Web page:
Monday, August 11, 2008

The intoxication of routines

A side effect of having spent way too long in an unhappy relationship seems to a specialized form of ESP.


No, I can't help you with your lottery numbers... but I seem to have gotten very good at recognizing when others are in similar situations.

Sure, there are couples everyone knows need to break up. I've never seen my neighbours together, but anyone who has spent any substantial time in our apartment knows they need to break up. The fact that I don't even blink anymore when "I hate you! You always make me cry!" penetrates through the walls like a bullet speaks to that fact.

But there are those other couples. Those who don't fight in public, who seem to be taking all the steps in the right direction. People regularly make bets about their wedding date, and ask them about children. But there is something dull beneath the surface. They don't speak about one another much, and when they do, their eyes don't sparkle like they used to. Things slip out occasionally when loosened by alcohol. Routine seems to be their crutch more than anything.

People look at me, perplexed, when I ask if the two of them are doing okay.

But then I remember that I took even my closest confidants by surprise when I left, despite the fact that I'd spent the past year working up the courage to leave, and had remained in oblivious neutrality the year prior to that.

I know we've all stayed in a relationship too long, have hesitated when we should have gone with our gut. But there seems to be this fear that strikes at some point in adulthood, when people start feeling the pressure and begin wondering if years with the same person should mean forever. 

Sometimes, I want to pull these people aside, and tell them that alone isn't so scary. That ambivalence isn't a good way to live. That when you are waiting for the other shoe to drop, for a reason to stay or leave, that your mind has already been made up, even if you haven't acknowledged it yet. That the absence of bad isn't the same as good. That routine can't ever take the place of passion.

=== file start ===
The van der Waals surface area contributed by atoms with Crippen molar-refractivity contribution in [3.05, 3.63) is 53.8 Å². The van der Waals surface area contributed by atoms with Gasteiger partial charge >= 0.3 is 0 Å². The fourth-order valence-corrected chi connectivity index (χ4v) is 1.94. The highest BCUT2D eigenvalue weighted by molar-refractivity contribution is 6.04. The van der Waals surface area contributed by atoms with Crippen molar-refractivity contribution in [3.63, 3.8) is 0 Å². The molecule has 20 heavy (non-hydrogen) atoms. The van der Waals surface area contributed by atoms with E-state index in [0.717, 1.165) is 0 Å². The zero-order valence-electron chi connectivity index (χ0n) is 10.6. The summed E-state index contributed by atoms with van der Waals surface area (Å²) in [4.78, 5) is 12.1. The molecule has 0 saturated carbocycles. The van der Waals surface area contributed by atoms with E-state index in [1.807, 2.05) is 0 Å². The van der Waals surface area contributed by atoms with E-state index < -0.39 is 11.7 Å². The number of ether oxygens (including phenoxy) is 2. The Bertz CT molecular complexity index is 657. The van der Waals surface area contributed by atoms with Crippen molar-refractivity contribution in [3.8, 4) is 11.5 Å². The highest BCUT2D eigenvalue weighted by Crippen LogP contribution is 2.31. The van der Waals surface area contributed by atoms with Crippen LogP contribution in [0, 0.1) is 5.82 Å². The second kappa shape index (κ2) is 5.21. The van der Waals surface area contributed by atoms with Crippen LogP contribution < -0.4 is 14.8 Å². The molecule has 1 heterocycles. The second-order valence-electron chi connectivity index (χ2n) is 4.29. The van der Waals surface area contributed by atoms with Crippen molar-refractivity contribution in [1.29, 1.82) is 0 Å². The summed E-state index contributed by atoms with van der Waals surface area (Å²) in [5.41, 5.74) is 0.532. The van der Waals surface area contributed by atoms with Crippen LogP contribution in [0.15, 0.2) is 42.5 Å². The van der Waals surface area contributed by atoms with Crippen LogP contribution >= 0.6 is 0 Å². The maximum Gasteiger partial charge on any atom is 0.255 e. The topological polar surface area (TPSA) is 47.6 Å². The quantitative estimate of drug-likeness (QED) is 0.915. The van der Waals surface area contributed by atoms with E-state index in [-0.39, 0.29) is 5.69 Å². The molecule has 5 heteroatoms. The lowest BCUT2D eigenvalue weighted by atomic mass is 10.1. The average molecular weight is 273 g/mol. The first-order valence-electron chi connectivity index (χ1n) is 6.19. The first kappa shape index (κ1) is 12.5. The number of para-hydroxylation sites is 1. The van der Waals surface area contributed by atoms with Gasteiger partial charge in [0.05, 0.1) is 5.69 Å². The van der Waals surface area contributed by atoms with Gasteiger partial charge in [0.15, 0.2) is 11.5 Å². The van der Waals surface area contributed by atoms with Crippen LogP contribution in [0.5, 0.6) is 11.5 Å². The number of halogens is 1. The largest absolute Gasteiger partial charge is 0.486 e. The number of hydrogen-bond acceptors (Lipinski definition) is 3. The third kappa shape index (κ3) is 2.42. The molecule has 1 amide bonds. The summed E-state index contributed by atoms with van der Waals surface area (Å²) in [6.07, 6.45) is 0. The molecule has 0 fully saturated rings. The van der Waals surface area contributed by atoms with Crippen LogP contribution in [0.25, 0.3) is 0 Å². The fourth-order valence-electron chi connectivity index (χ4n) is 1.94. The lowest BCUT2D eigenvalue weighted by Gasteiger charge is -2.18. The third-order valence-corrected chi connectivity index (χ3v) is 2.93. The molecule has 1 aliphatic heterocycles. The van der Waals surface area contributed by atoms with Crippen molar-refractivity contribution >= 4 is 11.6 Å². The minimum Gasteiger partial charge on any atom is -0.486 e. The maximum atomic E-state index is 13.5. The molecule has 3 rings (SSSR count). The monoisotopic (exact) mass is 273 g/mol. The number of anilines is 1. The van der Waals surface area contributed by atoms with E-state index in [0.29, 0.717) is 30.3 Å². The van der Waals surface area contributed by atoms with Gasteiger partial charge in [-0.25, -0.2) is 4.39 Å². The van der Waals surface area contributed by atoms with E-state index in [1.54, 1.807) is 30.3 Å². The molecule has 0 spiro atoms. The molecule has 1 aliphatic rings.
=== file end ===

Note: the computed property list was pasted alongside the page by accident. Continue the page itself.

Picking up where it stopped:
But these are not my words to say. These are the epiphanies they need to reach on their own, even if it feels like they are barely drifting in that direction. All I can do is be there when that light bulb flickers on.

33 comments:

Airam said...

You're a good friend.

Sometimes even when the realization is made, the routine can be hard to let go of.

ToughGirl101 said...

oh, the people that fought in private? that was me and my X husband. Sucks no? I'm one of those people you should have pulled aside aw hile back.

distractedspunk said...

That's a tricky place to be. More so, when you know that someone's unhappy, but they're so unwilling to see it, they'll try anything to make it work.

I understand watching this well. Hopefully, I have more sense than to become one of those couples.

Nilsa S. said...

Oh my. Yeah, I might also keep a domestic violence pamphlet handy. And even if you're not ready to face the people who need to split, you can at least empower one of them to do the right thing by leaving the pamphlet on their doorstep or passing it to them like strangers in the night.

Jack said...

I'm in a relationship now but I constantly remind myself that I was happy being single and it wasn't a scary place to be. I want to make sure I don't stay in this relationship for the wrong reasons.

longredcape said...

That is EXACTLY how my last relationship was.

And I am SO GLAD I ended it.

Matt said...

Truth is, they probably wouldnt listen even if you did speak up.

notthelifeiordered said...